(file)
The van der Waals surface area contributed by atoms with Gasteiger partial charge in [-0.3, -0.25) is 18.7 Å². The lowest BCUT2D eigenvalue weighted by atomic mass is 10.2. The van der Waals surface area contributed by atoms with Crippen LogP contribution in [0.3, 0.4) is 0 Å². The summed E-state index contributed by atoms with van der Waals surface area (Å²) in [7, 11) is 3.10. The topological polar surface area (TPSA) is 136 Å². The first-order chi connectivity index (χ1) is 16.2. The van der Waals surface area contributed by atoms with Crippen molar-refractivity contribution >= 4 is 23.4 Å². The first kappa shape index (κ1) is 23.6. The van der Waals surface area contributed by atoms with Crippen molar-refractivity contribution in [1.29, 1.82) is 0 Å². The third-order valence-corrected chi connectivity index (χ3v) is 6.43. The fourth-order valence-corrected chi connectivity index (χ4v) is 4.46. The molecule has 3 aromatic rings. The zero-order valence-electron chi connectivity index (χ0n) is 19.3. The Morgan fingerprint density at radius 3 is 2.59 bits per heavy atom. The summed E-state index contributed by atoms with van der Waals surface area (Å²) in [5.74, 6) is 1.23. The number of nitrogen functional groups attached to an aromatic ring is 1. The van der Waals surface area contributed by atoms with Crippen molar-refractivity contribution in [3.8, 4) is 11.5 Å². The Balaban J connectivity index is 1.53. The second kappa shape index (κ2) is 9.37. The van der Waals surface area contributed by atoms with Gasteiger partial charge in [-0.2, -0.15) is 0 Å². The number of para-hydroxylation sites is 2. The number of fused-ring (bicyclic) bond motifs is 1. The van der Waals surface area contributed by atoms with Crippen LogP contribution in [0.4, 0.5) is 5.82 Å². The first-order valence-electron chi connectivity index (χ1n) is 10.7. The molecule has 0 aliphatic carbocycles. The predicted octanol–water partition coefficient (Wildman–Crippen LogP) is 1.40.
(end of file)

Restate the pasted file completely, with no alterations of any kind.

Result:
The van der Waals surface area contributed by atoms with Gasteiger partial charge in [-0.3, -0.25) is 18.7 Å². The lowest BCUT2D eigenvalue weighted by atomic mass is 10.2. The van der Waals surface area contributed by atoms with Crippen LogP contribution in [0.3, 0.4) is 0 Å². The summed E-state index contributed by atoms with van der Waals surface area (Å²) in [7, 11) is 3.10. The topological polar surface area (TPSA) is 136 Å². The first-order chi connectivity index (χ1) is 16.2. The van der Waals surface area contributed by atoms with Crippen molar-refractivity contribution >= 4 is 23.4 Å². The first kappa shape index (κ1) is 23.6. The van der Waals surface area contributed by atoms with Crippen molar-refractivity contribution in [1.29, 1.82) is 0 Å². The third-order valence-corrected chi connectivity index (χ3v) is 6.43. The fourth-order valence-corrected chi connectivity index (χ4v) is 4.46. The molecule has 3 aromatic rings. The zero-order valence-electron chi connectivity index (χ0n) is 19.3. The Morgan fingerprint density at radius 3 is 2.59 bits per heavy atom. The summed E-state index contributed by atoms with van der Waals surface area (Å²) in [5.74, 6) is 1.23. The number of nitrogen functional groups attached to an aromatic ring is 1. The van der Waals surface area contributed by atoms with Crippen molar-refractivity contribution in [3.8, 4) is 11.5 Å². The Balaban J connectivity index is 1.53. The second kappa shape index (κ2) is 9.37. The van der Waals surface area contributed by atoms with Gasteiger partial charge in [-0.2, -0.15) is 0 Å². The number of para-hydroxylation sites is 2. The number of fused-ring (bicyclic) bond motifs is 1. The van der Waals surface area contributed by atoms with Crippen LogP contribution in [0.4, 0.5) is 5.82 Å². The first-order valence-electron chi connectivity index (χ1n) is 10.7. The molecule has 0 aliphatic carbocycles. The predicted octanol–water partition coefficient (Wildman–Crippen LogP) is 1.40.